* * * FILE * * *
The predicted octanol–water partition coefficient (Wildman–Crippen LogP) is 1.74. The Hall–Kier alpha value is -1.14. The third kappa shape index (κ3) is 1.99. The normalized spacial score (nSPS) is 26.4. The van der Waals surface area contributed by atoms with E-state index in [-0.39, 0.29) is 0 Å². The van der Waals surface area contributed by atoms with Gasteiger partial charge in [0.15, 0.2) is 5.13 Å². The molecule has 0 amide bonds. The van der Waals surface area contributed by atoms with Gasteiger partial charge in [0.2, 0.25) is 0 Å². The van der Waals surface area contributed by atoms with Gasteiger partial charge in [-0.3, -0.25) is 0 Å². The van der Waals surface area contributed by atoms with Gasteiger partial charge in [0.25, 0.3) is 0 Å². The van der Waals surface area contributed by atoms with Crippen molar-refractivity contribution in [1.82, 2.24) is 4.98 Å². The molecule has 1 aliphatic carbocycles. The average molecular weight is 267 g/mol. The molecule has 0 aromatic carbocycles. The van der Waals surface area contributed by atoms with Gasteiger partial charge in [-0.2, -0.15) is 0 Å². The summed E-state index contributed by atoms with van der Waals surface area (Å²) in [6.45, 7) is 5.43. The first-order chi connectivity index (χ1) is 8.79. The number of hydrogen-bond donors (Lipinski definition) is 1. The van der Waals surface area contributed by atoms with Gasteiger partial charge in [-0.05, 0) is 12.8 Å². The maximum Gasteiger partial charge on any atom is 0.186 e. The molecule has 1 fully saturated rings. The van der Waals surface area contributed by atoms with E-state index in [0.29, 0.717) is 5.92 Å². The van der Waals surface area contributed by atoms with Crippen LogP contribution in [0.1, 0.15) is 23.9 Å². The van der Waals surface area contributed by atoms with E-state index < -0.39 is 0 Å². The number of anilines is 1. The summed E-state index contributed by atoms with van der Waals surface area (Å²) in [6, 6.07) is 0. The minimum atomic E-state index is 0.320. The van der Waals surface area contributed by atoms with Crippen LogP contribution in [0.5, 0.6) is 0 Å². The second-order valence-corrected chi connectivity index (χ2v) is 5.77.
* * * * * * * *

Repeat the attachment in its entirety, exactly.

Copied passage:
The predicted octanol–water partition coefficient (Wildman–Crippen LogP) is 1.74. The Hall–Kier alpha value is -1.14. The third kappa shape index (κ3) is 1.99. The normalized spacial score (nSPS) is 26.4. The van der Waals surface area contributed by atoms with E-state index in [-0.39, 0.29) is 0 Å². The van der Waals surface area contributed by atoms with Gasteiger partial charge in [0.15, 0.2) is 5.13 Å². The molecule has 0 amide bonds. The van der Waals surface area contributed by atoms with Gasteiger partial charge in [0.2, 0.25) is 0 Å². The van der Waals surface area contributed by atoms with Gasteiger partial charge in [-0.3, -0.25) is 0 Å². The van der Waals surface area contributed by atoms with Gasteiger partial charge in [0.25, 0.3) is 0 Å². The van der Waals surface area contributed by atoms with Crippen molar-refractivity contribution in [1.82, 2.24) is 4.98 Å². The molecule has 1 aliphatic carbocycles. The average molecular weight is 267 g/mol. The molecule has 0 aromatic carbocycles. The van der Waals surface area contributed by atoms with Gasteiger partial charge in [-0.2, -0.15) is 0 Å². The summed E-state index contributed by atoms with van der Waals surface area (Å²) in [6.45, 7) is 5.43. The first-order chi connectivity index (χ1) is 8.79. The number of hydrogen-bond donors (Lipinski definition) is 1. The van der Waals surface area contributed by atoms with Gasteiger partial charge in [-0.05, 0) is 12.8 Å². The maximum Gasteiger partial charge on any atom is 0.186 e. The molecule has 1 fully saturated rings. The van der Waals surface area contributed by atoms with E-state index in [0.29, 0.717) is 5.92 Å². The van der Waals surface area contributed by atoms with Crippen LogP contribution in [0.1, 0.15) is 23.9 Å². The van der Waals surface area contributed by atoms with E-state index < -0.39 is 0 Å². The number of anilines is 1. The summed E-state index contributed by atoms with van der Waals surface area (Å²) in [6, 6.07) is 0. The minimum atomic E-state index is 0.320. The van der Waals surface area contributed by atoms with Crippen LogP contribution in [0.5, 0.6) is 0 Å². The second-order valence-corrected chi connectivity index (χ2v) is 5.77.